subadult yellowtail wrasse (Coris gaimard) by Todd Aki on Flickr.

Coris gaimard, the yellowtail wrasse or African coris, among other vernacular names, is a species of wrasse native to the tropical waters of the central Indian Ocean and the western Pacific Ocean, from Christmas Islands and Cocos Keeling Islands to the Society Islands, Hawaii, and from Japan to Australia. It is an inhabitant of coral reefs, being found in areas that offer a mix of sand patches, rubble, and coral at depths from 1 to 50 m (3.3 to 164.0 ft). This species can also be found in the aquarium trade and is popular species for display in public aquaria.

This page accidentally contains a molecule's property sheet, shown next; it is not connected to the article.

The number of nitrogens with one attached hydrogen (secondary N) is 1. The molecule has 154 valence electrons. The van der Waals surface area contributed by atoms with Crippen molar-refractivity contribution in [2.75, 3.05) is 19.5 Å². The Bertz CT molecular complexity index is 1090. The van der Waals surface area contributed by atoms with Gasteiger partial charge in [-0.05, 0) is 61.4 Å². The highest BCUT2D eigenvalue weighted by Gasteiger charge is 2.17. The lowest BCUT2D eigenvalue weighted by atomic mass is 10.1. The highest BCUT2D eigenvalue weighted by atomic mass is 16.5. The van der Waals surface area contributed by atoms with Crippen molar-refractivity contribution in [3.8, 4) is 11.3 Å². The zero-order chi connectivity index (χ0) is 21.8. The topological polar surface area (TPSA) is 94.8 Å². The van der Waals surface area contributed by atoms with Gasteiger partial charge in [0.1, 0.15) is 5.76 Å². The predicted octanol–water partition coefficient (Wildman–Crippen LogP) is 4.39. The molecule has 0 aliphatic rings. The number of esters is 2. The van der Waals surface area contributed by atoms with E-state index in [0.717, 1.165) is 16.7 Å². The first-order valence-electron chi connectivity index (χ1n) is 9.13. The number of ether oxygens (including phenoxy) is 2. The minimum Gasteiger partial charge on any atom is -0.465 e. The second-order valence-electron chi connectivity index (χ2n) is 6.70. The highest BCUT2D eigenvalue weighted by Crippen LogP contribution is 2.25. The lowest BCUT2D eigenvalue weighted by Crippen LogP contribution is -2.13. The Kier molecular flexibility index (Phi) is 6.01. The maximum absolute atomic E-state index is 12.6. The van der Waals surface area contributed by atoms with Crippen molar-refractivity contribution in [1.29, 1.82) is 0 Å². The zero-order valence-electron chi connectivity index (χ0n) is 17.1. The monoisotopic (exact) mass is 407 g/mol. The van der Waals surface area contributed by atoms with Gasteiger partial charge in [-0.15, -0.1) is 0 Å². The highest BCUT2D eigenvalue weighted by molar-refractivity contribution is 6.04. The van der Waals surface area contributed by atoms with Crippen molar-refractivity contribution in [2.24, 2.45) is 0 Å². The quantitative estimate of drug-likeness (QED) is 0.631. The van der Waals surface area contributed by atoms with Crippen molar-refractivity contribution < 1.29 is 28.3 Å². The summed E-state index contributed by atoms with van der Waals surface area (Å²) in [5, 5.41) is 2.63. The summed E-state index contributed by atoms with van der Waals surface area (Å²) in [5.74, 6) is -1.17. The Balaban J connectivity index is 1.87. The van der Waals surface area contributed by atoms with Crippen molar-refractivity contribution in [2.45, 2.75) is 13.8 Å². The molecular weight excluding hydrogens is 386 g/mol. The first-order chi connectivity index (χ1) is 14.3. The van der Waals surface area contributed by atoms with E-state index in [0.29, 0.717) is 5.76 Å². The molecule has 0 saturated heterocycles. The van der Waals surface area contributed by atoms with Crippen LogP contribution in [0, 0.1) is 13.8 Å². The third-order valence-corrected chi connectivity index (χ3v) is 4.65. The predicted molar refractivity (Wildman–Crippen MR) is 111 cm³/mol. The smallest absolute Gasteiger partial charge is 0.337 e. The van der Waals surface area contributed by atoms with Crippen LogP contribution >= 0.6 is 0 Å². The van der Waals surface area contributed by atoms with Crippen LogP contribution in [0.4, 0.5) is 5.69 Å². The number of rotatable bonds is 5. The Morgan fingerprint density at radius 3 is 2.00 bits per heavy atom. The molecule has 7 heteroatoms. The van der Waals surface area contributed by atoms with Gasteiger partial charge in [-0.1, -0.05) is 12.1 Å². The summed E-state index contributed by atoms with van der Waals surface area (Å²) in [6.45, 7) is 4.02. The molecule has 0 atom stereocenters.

This species can reach 40 cm (16 in) in total length, though most do not exceed 20 cm (7.9 in). As a juvenile, it is a bright red colour with large, black-margined white spots. As an adult, it has a pink face and fins, with the exception of the tail fin, which is bright yellow. The body is green towards the anterior darkening and decorated with bright blue specks towards the caudal peduncle. The fish also gains a very bright orange anterior when it grows into adulthood, and has a drastically shaded body in the posterior region that is dotted with obscenely bright blue spots ringed with dark blue.

(From Wikipedia, the free encyclopedia)

Potter’s angelfish (Centropyge potteri) by Todd Aki on Flickr.